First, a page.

Three items round out the day: Oxfam International warned Tuesday that Pakistan had not invested the necessary resources since last year’s devastating floods, and could suffer more inundations during this year’s monsoon season (BBC, AFP). The Karachi Electric Supply Company ended a nearly three-month dispute with its employees Tuesday, while Dawn reports that the price of diesel in Pakistan will likely be lowered as the Ramadan holiday approaches (ET, Dawn, Dawn). And Pakistani foreign secretary Salman Bashir and Indian foreign secretary Nirupama Rao met Tuesday in New Delhi in preparation for tomorrow’s scheduled talks between the two countries’ foreign ministers (AP, AFP, ET).

Moving forward?

Afghan president Hamid Karzai told a group of assembled security forces officers yesterday that they should be "thankful" for foreign assistance in securing Afghanistan, and that they face several difficult years as they move to replace NATO troops (AP). Jonathan Landay reports on continued concerns about the pullout of foreign forces as Afghanistan faces overlapping political, social, and economic crises (McClatchy). Alissa J. Rubin has a must-read on the jostling for power among Kandahar’s tribal and political leaders after the death of President Karzai’s half-brother and local powerbroker Ahmed Wali Karzai (NYT). And Kevin Sieff reports on the opposition faced by the nine women on Afghanistan’s High Peace Council from other Afghan women concerned about a peace deal with the Taliban (Post). Bonus read: Gayle Tzemach Lemmon, "Fighting a 50 percent solution in Afghanistan" (FP).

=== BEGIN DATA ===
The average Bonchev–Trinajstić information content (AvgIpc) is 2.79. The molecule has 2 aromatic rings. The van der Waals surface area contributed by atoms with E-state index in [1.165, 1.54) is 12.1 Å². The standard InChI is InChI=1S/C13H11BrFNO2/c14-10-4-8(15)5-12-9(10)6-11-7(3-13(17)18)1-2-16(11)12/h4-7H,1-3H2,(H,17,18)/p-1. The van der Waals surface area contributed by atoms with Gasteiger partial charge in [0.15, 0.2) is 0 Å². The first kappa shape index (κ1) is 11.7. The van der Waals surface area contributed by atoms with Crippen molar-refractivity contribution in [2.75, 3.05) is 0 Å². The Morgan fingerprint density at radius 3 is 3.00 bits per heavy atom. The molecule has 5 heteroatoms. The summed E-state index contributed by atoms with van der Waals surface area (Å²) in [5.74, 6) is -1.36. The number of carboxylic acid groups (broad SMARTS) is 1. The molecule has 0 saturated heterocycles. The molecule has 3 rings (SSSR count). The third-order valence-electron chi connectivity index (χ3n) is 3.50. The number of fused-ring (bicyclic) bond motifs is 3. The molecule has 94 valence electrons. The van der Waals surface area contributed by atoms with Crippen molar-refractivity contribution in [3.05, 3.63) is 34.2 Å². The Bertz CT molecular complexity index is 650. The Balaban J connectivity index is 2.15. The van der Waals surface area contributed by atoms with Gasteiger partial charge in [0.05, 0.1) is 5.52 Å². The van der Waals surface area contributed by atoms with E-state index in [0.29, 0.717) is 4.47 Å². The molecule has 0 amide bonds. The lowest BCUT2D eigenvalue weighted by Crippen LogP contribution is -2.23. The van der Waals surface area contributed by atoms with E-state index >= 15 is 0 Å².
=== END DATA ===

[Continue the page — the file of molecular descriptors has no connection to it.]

Two Afghan soldiers and two civilians were reportedly wounded in an attack by insurgents today on the airbase at Jalalabad, while according to Pajhwok an airstrike by international forces killed three civilians in Kunar province (Pajhwok, Pajhwok). U.S. Senator Claire McCaskill (D-MO) yesterday requested information on accountability and oversight of U.S. aid to Afghanistan from senior officials (Pajhwok). And Afghanistan’s election crisis continues to percolate as nearly 50 former candidates and members of parliament on Monday appealed the decision of Afghanistan’s special election tribunal disqualifying them after last year’s contested parliamentary elections (Pajhwok).